- Traumatic brain injury
- Traumatic amputation
- Crushing injuries
- Spinal cord injury and/or paralysis
- Multiple compound fractures
- Wrongful death
The risk of a backing accident turning fatal is even greater when it involves cyclists, pedestrians, and/or motorcycle riders, who are less protected than drivers and passengers in cars.
Who is liable for a truck backing accident in Virginia?
Any collision involving a commercial vehicle may have multiple liable parties. They can include:
- The truck driver. If the driver is negligent, he or she can be held liable for any injuries you sustain. Negligence can take many forms, including driving while impaired, fatigued, or distracted, or failing to follow safety protocols while in reverse.
- The trucking company. Trucking companies are usually responsible for the condition of their fleet, and may be held liable if a truck part fails and the driver is unable to control the vehicle. They can also be held liable if they fail to run a proper background check (to ensure all licensing is up-to-date) or improperly train their drivers.
- The loading site. Drivers deserve to have safe places to load and unload their trucks. Loading sites should have proper signage and lighting, and mark any areas where trucks will be unsafe (such as places with excessive potholes or drop-offs). If they are supposed to provide assistance but fail to do so, or failed to address any structural defects that could make the site unsafe, the site owners could be held liable.
- A third party. Even if a driver is following all the rules, accidents can still happen. If a worker runs behind the truck or a car tries to change lanes while the truck is already in motion, that third party may be responsible for any injuries that result.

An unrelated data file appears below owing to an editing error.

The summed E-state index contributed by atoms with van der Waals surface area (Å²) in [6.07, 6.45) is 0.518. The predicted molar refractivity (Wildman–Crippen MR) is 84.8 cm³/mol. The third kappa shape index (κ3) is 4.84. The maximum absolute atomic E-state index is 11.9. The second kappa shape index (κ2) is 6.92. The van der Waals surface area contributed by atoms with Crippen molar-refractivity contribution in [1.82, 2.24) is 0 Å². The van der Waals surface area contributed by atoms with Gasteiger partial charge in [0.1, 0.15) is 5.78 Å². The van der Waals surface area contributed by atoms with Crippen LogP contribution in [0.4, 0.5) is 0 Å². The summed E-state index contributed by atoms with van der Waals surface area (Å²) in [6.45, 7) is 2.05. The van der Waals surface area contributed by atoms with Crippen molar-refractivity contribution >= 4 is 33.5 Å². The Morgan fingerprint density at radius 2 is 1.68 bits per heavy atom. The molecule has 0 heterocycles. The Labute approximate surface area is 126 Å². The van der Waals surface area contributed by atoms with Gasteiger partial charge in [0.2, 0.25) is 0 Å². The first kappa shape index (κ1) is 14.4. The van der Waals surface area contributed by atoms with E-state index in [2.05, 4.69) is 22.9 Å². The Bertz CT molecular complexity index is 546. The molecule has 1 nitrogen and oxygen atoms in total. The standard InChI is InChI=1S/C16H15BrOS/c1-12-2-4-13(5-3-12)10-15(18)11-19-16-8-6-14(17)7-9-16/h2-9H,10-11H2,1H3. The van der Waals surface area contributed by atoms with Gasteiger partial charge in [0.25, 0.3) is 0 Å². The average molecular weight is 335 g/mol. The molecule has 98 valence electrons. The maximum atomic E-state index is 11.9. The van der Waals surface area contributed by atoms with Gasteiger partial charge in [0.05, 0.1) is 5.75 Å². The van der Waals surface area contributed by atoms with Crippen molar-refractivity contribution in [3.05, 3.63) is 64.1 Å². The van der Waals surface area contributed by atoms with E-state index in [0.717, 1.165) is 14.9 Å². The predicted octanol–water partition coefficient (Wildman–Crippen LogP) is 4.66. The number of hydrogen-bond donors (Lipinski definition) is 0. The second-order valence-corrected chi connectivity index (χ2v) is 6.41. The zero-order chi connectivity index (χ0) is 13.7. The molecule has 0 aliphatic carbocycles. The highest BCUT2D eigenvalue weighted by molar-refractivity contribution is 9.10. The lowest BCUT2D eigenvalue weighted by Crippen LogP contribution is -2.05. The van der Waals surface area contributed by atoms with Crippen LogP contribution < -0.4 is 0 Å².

Should I hire a Richmond truck accident lawyer?
While you are never legally required to hire an attorney, doing so may be in your best interest. Remember that truck companies have their own team of high-powered lawyers whose only goal is to protect the record and the profits of the company. For this reason, they are more likely to offer a lowball, unfair settlement which works in their favor, but not in yours.
Working with a Richmond truck accident attorney ensures that you have a voice at the table. At Phelan Petty, we understand that catastrophic injuries such as paralysis or brain damage will require a lifetime of care, and that the medical bills alone can create an untenable financial burden. We also know that our reputation as trial attorneys is well-established throughout the Commonwealth, and that insurance companies often provide a much more just offer because of it. When they do not, however, we are prepared to take your case to a jury.
If you were injured in a truck accident of any kind, we can help. Phelan Petty is based in Richmond and serves all of Virginia. Please call 804.980.7100 or fill out our contact form to schedule a free initial consultation.